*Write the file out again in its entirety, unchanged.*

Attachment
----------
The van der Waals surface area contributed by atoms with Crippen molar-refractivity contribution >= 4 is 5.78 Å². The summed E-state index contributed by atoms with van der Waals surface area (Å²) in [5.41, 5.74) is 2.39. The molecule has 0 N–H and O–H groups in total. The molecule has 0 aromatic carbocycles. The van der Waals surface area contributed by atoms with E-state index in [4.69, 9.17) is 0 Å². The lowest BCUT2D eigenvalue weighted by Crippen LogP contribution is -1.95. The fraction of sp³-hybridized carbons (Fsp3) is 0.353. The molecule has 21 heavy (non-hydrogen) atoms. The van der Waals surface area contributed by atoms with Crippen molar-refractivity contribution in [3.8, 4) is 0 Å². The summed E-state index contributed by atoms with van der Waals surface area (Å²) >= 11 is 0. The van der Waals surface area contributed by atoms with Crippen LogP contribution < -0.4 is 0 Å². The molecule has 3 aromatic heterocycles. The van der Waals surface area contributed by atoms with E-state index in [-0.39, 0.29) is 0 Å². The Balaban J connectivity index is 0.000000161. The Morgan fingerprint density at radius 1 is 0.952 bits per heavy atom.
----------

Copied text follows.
The van der Waals surface area contributed by atoms with Crippen molar-refractivity contribution >= 4 is 5.78 Å². The summed E-state index contributed by atoms with van der Waals surface area (Å²) in [5.41, 5.74) is 2.39. The molecule has 0 N–H and O–H groups in total. The molecule has 0 aromatic carbocycles. The van der Waals surface area contributed by atoms with E-state index in [4.69, 9.17) is 0 Å². The lowest BCUT2D eigenvalue weighted by Crippen LogP contribution is -1.95. The fraction of sp³-hybridized carbons (Fsp3) is 0.353. The molecule has 21 heavy (non-hydrogen) atoms. The van der Waals surface area contributed by atoms with Crippen molar-refractivity contribution in [3.8, 4) is 0 Å². The summed E-state index contributed by atoms with van der Waals surface area (Å²) >= 11 is 0. The van der Waals surface area contributed by atoms with Crippen LogP contribution < -0.4 is 0 Å². The molecule has 3 aromatic heterocycles. The van der Waals surface area contributed by atoms with E-state index in [-0.39, 0.29) is 0 Å². The Balaban J connectivity index is 0.000000161. The Morgan fingerprint density at radius 1 is 0.952 bits per heavy atom.